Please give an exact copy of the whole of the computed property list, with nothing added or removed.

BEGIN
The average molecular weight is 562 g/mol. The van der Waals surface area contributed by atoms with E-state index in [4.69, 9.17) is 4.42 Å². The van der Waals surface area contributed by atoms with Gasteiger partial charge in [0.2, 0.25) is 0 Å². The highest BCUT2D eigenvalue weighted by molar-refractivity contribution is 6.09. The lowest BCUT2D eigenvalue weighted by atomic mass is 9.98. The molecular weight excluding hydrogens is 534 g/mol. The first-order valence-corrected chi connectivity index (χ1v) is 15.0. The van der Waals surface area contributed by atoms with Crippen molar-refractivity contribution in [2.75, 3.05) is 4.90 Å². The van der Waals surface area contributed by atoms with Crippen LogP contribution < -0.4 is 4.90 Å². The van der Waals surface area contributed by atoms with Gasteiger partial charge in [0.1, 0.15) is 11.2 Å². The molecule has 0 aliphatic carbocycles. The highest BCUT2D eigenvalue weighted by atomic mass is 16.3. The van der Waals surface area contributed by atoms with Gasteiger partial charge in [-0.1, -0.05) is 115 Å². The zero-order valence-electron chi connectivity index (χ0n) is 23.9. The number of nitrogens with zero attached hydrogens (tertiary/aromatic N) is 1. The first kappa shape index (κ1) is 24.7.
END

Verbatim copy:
The average molecular weight is 562 g/mol. The van der Waals surface area contributed by atoms with E-state index in [4.69, 9.17) is 4.42 Å². The van der Waals surface area contributed by atoms with Gasteiger partial charge in [0.2, 0.25) is 0 Å². The highest BCUT2D eigenvalue weighted by molar-refractivity contribution is 6.09. The lowest BCUT2D eigenvalue weighted by atomic mass is 9.98. The molecular weight excluding hydrogens is 534 g/mol. The first-order valence-corrected chi connectivity index (χ1v) is 15.0. The van der Waals surface area contributed by atoms with Crippen molar-refractivity contribution in [2.75, 3.05) is 4.90 Å². The van der Waals surface area contributed by atoms with Crippen LogP contribution < -0.4 is 4.90 Å². The van der Waals surface area contributed by atoms with Gasteiger partial charge in [0.1, 0.15) is 11.2 Å². The molecule has 0 aliphatic carbocycles. The highest BCUT2D eigenvalue weighted by atomic mass is 16.3. The van der Waals surface area contributed by atoms with Gasteiger partial charge in [-0.1, -0.05) is 115 Å². The zero-order valence-electron chi connectivity index (χ0n) is 23.9. The number of nitrogens with zero attached hydrogens (tertiary/aromatic N) is 1. The first kappa shape index (κ1) is 24.7.